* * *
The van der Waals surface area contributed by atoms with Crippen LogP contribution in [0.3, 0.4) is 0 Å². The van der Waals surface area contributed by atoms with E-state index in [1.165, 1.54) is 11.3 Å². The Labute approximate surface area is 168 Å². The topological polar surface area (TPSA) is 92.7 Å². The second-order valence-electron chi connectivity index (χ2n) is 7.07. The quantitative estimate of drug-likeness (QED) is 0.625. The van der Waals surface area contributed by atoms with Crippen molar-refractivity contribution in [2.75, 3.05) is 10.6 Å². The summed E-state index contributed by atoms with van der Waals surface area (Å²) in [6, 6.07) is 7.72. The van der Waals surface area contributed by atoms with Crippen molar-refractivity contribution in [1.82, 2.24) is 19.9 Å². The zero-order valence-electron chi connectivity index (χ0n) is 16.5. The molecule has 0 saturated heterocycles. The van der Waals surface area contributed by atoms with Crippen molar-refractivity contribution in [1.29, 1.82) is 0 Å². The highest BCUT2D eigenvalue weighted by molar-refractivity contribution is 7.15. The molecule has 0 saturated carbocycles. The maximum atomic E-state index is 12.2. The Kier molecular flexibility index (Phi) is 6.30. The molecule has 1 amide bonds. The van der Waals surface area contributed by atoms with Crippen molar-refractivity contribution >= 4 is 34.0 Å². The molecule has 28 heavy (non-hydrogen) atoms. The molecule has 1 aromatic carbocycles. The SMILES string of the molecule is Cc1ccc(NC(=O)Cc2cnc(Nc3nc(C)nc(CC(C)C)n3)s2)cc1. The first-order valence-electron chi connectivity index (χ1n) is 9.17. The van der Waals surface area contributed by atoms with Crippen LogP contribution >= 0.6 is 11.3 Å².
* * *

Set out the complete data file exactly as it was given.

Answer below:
The van der Waals surface area contributed by atoms with Crippen LogP contribution in [0.3, 0.4) is 0 Å². The van der Waals surface area contributed by atoms with E-state index in [1.165, 1.54) is 11.3 Å². The Labute approximate surface area is 168 Å². The topological polar surface area (TPSA) is 92.7 Å². The second-order valence-electron chi connectivity index (χ2n) is 7.07. The quantitative estimate of drug-likeness (QED) is 0.625. The van der Waals surface area contributed by atoms with Crippen molar-refractivity contribution in [2.75, 3.05) is 10.6 Å². The summed E-state index contributed by atoms with van der Waals surface area (Å²) in [6, 6.07) is 7.72. The van der Waals surface area contributed by atoms with Crippen molar-refractivity contribution in [1.82, 2.24) is 19.9 Å². The zero-order valence-electron chi connectivity index (χ0n) is 16.5. The molecule has 0 saturated heterocycles. The van der Waals surface area contributed by atoms with Crippen molar-refractivity contribution in [1.29, 1.82) is 0 Å². The highest BCUT2D eigenvalue weighted by molar-refractivity contribution is 7.15. The molecule has 0 saturated carbocycles. The maximum atomic E-state index is 12.2. The Kier molecular flexibility index (Phi) is 6.30. The molecule has 1 amide bonds. The van der Waals surface area contributed by atoms with Crippen molar-refractivity contribution >= 4 is 34.0 Å². The molecule has 28 heavy (non-hydrogen) atoms. The molecule has 1 aromatic carbocycles. The SMILES string of the molecule is Cc1ccc(NC(=O)Cc2cnc(Nc3nc(C)nc(CC(C)C)n3)s2)cc1. The first-order valence-electron chi connectivity index (χ1n) is 9.17. The van der Waals surface area contributed by atoms with Crippen LogP contribution >= 0.6 is 11.3 Å².